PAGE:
Take the 2-minute tour ×
Cryptography Stack Exchange is a question and answer site for software developers, mathematicians and others interested in cryptography. It's 100% free, no registration required.

I suggested mulitiplicative secret sharing in an answer to another question, but noted that I wasn't sure if it was even secure and was hoping someone would comment on the security. Since no one did, I thought I'd ask it as a separate question.

Fix a multiplicative group, say $\mathbb{Z}_p^*$.

To share $s$ with $k$ parties such that all $k$ are required to reconstruct $s$, we choose $s_1,s_2,\dots,s_{k-1}\in\mathbb{Z}_p^*$ at random and set $s_k=s*(s_1*s_2*\dots*s_{k-1})^{-1}$. Thus, $s=s_1*s_2*\dots*s_{k}$.

What is the security of this secret sharing method? Is it information-theoretic? In other words, if fewer than $k$ parties get to gether they should (either for a computationally bounded or possibly an unbounded adversary) learn no additional information about $s$.

share|improve this question
add comment

2 Answers

It is informationally secure (assuming $p$ is prime).

In general, we can create an $(n,n)$ secret sharing method (that is, one that generates $n$ shares, and which requires all $n$ shares to reconstruct the secret) by taking any group $G$ with group operation $*$, mapping the shared secret into a group member $s$, selecting $n-1$ random (uniformly distributed) group elements $s_i$, and publishing the shares $s_1, s_2, ..., s_{n-1}$ and $s * (s_1 * s_2 * ... * s_{n-1})^{-1}$.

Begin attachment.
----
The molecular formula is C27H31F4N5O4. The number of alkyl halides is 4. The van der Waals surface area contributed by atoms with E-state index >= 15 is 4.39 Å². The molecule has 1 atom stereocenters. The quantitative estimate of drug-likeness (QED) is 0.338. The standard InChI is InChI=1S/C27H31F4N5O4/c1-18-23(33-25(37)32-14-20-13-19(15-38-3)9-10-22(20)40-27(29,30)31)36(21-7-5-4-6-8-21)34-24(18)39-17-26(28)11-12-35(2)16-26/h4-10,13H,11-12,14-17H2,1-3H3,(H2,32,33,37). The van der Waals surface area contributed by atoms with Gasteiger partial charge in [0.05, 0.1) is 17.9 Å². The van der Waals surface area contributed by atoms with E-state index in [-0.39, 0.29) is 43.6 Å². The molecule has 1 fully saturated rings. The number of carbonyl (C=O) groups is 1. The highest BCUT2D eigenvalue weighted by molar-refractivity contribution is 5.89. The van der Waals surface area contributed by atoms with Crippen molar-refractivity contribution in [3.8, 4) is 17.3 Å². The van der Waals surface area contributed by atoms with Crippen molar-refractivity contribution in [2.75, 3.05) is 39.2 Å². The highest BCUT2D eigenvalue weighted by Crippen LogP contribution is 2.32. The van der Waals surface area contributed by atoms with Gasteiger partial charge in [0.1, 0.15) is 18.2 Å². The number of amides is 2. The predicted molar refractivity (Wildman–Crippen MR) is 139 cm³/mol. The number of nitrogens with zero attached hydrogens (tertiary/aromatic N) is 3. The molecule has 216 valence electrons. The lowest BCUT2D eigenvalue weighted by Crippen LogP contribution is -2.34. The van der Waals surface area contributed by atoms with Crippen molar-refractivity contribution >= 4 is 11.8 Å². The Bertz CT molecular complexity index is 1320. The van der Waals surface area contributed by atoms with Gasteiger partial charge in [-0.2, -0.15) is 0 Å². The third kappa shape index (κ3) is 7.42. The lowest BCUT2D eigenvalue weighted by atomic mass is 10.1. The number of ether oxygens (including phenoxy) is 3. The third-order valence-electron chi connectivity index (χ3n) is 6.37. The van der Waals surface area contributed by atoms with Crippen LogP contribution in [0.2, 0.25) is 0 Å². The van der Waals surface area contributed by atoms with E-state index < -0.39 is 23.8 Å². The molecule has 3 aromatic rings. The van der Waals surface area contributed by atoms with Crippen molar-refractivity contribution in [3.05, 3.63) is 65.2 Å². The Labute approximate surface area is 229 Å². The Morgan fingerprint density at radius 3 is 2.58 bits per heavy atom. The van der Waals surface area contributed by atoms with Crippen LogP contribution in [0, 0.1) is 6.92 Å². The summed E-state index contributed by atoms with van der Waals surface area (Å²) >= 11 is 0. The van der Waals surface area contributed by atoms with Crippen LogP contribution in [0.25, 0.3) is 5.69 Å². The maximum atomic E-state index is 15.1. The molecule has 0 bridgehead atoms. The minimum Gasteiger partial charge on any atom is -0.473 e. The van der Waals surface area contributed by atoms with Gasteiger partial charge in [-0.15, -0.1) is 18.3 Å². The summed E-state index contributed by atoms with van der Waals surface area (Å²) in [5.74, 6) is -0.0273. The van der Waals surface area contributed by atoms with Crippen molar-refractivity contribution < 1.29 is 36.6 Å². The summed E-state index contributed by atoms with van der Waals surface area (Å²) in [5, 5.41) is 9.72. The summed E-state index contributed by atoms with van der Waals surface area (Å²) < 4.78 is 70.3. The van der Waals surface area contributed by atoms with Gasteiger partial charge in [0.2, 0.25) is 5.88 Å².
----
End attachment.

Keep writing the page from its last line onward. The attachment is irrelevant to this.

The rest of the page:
This is informationally secure, because if we have $n-1$ shares, then we still don't have any information on the shared secret $s$; for each possible value of $s$, there is a possible value of the missing share.

share|improve this answer
Is it also (information theoretically) secure for the multiplicative group of the finite field $GF(2^n)$? –  mikeazo Nov 5 '13 at 15:20
@mikeazo: The multiplicative group of $GF(2^n)$ is a group, hence, yes, it is informationally secure. –  poncho Nov 5 '13 at 15:21
I guess your caveat (assuming $p$ is prime) confused me. To have a multiplicative group $p$ doesn't have to be prime. Is the issue in the case of non-prime $p$ sampling uniformly? –  mikeazo Nov 5 '13 at 15:48
@mikeazo: the problem is that if $p$ isn't prime, then there are nonzero values that don't have multiplicative inverses. If you avoid such values, then you're fine. It's just that I don't remember off the top if elements not coprime to $n$ are considered members of $\mathbb{Z}_n^*$ –  poncho Nov 5 '13 at 15:52
I assumed that $\mathbb{Z}_n^*$ was, by definition, elements that are co-prime to $n$. Either way, I appreciate the answer. –  mikeazo Nov 5 '13 at 15:56
add comment

Assuming that $p$ is prime, then you are in a cyclic group. Consequently, this is identical to considering the shares $s_i$ as "exponents" of a generator $g$ of $Z_p^*$.

Now we can write: $s_1 = g^{s'_1}, \ldots,s_{k}=g^{s'_{k}}$ and $s=\prod_{i=1}^{k} s_i$

Or we can view this as: $s = g^{\sum_{i=1}^{k} s'_i}$.

Consequently it looks like a perfect (= information theoretically secure) additive secret sharing scheme "in the exponent" to me.

share|improve this answer
add comment

Your Answer


By posting your answer, you agree to the privacy policy and terms of service.

Not the answer you're looking for? Browse other questions tagged or ask your own question.